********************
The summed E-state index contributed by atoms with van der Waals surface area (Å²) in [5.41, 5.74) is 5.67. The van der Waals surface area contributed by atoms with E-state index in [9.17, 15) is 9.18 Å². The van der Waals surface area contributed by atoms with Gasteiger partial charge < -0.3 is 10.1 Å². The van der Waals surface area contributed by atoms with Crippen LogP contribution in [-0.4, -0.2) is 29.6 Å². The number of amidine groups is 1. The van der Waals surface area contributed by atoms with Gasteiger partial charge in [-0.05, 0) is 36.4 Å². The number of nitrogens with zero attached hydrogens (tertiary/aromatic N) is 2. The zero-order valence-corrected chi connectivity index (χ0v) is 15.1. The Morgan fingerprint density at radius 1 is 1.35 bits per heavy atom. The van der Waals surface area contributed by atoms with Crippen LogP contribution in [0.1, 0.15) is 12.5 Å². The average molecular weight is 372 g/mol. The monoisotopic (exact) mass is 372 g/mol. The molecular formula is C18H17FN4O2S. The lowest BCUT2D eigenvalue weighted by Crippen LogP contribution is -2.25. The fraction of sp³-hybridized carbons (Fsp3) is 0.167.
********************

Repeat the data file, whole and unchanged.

The summed E-state index contributed by atoms with van der Waals surface area (Å²) in [5.41, 5.74) is 5.67. The van der Waals surface area contributed by atoms with E-state index in [9.17, 15) is 9.18 Å². The van der Waals surface area contributed by atoms with Gasteiger partial charge < -0.3 is 10.1 Å². The van der Waals surface area contributed by atoms with Crippen LogP contribution in [-0.4, -0.2) is 29.6 Å². The number of amidine groups is 1. The van der Waals surface area contributed by atoms with Gasteiger partial charge in [-0.05, 0) is 36.4 Å². The number of nitrogens with zero attached hydrogens (tertiary/aromatic N) is 2. The zero-order valence-corrected chi connectivity index (χ0v) is 15.1. The Morgan fingerprint density at radius 1 is 1.35 bits per heavy atom. The van der Waals surface area contributed by atoms with Crippen LogP contribution in [0.1, 0.15) is 12.5 Å². The average molecular weight is 372 g/mol. The monoisotopic (exact) mass is 372 g/mol. The molecular formula is C18H17FN4O2S. The lowest BCUT2D eigenvalue weighted by Crippen LogP contribution is -2.25. The fraction of sp³-hybridized carbons (Fsp3) is 0.167.